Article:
Time travel is one of those devices that seems to turn up eventually in most long running Science Fiction shows, particularly in the later seasons when they’ve worked out their main story arc already.
I’ve come to recognize a particular sort of plot that shows up in most Science Fiction shows. You know it’s coming, because many characters who have been alive for years will suddenly be killed as some disaster engulfs the planet. By the time the second major character is killed, I will know that someone is going to jump in a time machine and escape, so he can talk to versions of the same people at an earlier time and they can avert all these terrible things. I expect to see it around the fifth season most of the time, but sometimes it shows up sooner then that. Writers love killing off characters when they know they can just bring everyone back later.
Not coincidentally, whenever I know a show does this sort of thing, I become utterly unimpressed when the entire cast of major characters is brutally slaughtered, which isn’t usually a good way for the audience to react to a drama.
I loved the first season of Fringe, particularly for the William Bishop character played by John Noble. In fact, Dr. Bishop is probably one of my favorite characters of all time, which is why their excessive willingness to use time travel as a plot device bothers me.
Fringe creator J. J. Abrams pitches a great many ideas, and has a way of disappearing after the show has begun, leaving some other writer the thankless job of pretending that they knew where they were going from the beginning.
I’m not naming names or anything.
One of the few time travel bits I really liked showed up in some of the later spin offs of the Star Trek franchise. There was an actual agency formed to prevent time travel and its aftermath. Time travel was used so many times in the first Star Trek show, that the agents in this Federation agency knew James T. Kirk, the Captain in the original show, by name, and considered him to be one of the worst offenders. Whenever his name was mentioned, they’d groan and roll their eyes, and say something like, “Oh god, not him again.”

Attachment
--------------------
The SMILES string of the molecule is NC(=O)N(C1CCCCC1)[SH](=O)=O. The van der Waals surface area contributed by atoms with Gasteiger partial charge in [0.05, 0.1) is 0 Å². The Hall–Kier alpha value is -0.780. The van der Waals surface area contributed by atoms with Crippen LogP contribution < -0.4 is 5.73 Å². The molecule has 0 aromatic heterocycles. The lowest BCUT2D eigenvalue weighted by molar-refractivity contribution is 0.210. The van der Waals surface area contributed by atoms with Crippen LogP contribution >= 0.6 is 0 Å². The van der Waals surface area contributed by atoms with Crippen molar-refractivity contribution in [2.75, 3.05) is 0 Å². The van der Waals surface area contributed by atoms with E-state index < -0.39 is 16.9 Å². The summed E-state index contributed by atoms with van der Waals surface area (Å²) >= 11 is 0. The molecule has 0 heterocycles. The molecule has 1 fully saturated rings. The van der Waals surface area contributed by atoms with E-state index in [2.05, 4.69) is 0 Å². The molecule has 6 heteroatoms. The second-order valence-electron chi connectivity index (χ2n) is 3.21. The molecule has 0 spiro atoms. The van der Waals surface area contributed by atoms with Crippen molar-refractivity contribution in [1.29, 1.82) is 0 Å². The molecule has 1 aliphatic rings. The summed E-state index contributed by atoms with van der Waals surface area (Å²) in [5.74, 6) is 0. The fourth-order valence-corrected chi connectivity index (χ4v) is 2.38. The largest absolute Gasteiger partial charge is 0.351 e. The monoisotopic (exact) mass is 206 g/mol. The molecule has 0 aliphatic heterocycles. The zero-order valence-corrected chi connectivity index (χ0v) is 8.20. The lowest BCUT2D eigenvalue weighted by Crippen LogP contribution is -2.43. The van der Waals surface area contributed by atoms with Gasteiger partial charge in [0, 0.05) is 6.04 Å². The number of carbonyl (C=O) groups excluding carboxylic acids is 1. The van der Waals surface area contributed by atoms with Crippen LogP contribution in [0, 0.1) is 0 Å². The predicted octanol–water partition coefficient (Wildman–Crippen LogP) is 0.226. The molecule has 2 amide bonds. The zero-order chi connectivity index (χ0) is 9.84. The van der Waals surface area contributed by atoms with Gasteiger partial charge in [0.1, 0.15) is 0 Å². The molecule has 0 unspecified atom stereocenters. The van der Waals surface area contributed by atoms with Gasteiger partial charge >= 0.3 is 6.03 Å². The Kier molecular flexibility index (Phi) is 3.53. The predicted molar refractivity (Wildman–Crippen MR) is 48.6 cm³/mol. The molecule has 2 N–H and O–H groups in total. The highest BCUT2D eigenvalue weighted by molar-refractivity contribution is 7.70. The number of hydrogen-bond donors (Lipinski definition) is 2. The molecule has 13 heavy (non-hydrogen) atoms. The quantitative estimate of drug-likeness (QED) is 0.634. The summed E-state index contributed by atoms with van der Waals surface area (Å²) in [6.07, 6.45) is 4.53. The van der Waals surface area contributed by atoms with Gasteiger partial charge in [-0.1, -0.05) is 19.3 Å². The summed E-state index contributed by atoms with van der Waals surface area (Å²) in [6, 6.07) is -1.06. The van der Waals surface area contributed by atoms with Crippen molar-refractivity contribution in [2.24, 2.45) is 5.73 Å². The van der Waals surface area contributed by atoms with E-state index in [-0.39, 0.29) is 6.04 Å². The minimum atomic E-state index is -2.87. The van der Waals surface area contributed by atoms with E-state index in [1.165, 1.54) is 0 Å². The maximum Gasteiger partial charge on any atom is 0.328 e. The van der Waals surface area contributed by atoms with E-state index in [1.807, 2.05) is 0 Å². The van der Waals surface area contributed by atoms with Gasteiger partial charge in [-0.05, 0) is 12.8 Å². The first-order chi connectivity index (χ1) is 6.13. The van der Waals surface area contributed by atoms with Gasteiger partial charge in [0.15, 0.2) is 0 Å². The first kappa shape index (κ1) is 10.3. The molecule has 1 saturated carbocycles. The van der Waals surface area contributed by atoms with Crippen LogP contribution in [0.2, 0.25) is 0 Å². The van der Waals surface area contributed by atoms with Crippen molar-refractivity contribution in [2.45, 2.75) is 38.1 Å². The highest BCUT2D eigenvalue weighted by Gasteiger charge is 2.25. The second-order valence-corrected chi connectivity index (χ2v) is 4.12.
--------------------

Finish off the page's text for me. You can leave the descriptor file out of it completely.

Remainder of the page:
It must be a difficult job, going back in time so some idiot doesn’t shoot his own grandfather dead and wipe out recorded history. Frankly, if it were possible to travel in time as easily as you can in most of these shows, it is almost inevitable that someone would blow up the universe in some way.
From a scientific standpoint of course the whole idea of time travel is silly. Many argue that traveling into the past is essentially impossible, but some discoveries lately refute that.
Whether it’s possible or not, the real reason why time travel is so popular in Science Fiction is that it’s a way for a poor author to write his way out of a dead end in his plot, or keep characters in play when all of the original story arcs have been played out. That’s why you see these ‘alternate time lines’ so often in the late stages of a show. The writer has a deadline approaching and the story arcs he had planned for his characters have all played out… so why not just restart them? Or perhaps, take everyone to an alternate timeline where the good guys are evil, and the evil guys are good. You can always tell which one is which by the goatee.
No matter what the storyline, it’s always possible for a writer to change his mind and unwrite something he just wrote with this trope. While that may be convenient, from a drama standpoint it’s a bad idea because you are making it so the viewer expects even the biggest and most dramatic event to just be erased when someone jumps in their time travel device. It’s makes death a little less dramatic, and gives everyone a reason to pay less attention.
Looper used time travel well,and the whole theme of the movie was of characters engaged in the same self-destructive cycle, until the protagonist finally saw what was coming and took action to stop it. The seemingly eternal British series Dr. Who uses time travel constantly, but for a completely different reason. It’s more of a device for introducing characters from history or going to interesting places. Occasionally, the Doctor has been known to have some trouble with interesting versions of the grandfather paradox, even meeting his future wife before she ultimately tries to kill him.
These shows are the exception though. The problem isn’t that time travel is unlikely, it’s that it is usually poor storytelling. When Science Fiction shows lean on time travel as a crutch, making up the plot as they go along and then introducing an alternate timeline as a way of hitting the reset button, they make the genre look bad. Diehard fans come to accept it, but new viewers tend to be less accepting.
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